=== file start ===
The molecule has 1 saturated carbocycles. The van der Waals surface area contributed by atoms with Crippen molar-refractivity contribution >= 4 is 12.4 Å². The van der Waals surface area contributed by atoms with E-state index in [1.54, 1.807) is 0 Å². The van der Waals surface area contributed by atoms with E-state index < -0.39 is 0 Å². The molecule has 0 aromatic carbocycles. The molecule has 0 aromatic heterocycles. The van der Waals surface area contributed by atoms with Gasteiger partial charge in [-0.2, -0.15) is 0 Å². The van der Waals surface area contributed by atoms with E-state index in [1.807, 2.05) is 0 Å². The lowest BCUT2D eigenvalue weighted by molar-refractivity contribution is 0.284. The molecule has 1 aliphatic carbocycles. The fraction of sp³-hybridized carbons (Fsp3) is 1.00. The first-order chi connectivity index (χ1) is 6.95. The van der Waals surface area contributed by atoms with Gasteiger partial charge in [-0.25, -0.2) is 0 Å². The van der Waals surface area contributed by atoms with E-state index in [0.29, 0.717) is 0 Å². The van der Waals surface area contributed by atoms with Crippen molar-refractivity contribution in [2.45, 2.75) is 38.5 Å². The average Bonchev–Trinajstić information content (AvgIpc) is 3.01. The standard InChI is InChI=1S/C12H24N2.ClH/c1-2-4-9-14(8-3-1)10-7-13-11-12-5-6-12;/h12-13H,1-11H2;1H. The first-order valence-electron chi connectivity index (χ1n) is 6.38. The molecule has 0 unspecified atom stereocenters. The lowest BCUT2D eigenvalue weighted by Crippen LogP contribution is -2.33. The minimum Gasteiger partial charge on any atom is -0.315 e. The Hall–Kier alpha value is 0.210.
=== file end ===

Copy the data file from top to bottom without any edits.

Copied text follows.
The molecule has 1 saturated carbocycles. The van der Waals surface area contributed by atoms with Crippen molar-refractivity contribution >= 4 is 12.4 Å². The van der Waals surface area contributed by atoms with E-state index in [1.54, 1.807) is 0 Å². The van der Waals surface area contributed by atoms with E-state index < -0.39 is 0 Å². The molecule has 0 aromatic carbocycles. The molecule has 0 aromatic heterocycles. The van der Waals surface area contributed by atoms with Gasteiger partial charge in [-0.2, -0.15) is 0 Å². The van der Waals surface area contributed by atoms with E-state index in [1.807, 2.05) is 0 Å². The lowest BCUT2D eigenvalue weighted by molar-refractivity contribution is 0.284. The molecule has 1 aliphatic carbocycles. The fraction of sp³-hybridized carbons (Fsp3) is 1.00. The first-order chi connectivity index (χ1) is 6.95. The van der Waals surface area contributed by atoms with Gasteiger partial charge in [-0.25, -0.2) is 0 Å². The van der Waals surface area contributed by atoms with E-state index in [0.29, 0.717) is 0 Å². The van der Waals surface area contributed by atoms with Crippen molar-refractivity contribution in [2.45, 2.75) is 38.5 Å². The average Bonchev–Trinajstić information content (AvgIpc) is 3.01. The standard InChI is InChI=1S/C12H24N2.ClH/c1-2-4-9-14(8-3-1)10-7-13-11-12-5-6-12;/h12-13H,1-11H2;1H. The first-order valence-electron chi connectivity index (χ1n) is 6.38. The molecule has 0 unspecified atom stereocenters. The lowest BCUT2D eigenvalue weighted by Crippen LogP contribution is -2.33. The minimum Gasteiger partial charge on any atom is -0.315 e. The Hall–Kier alpha value is 0.210.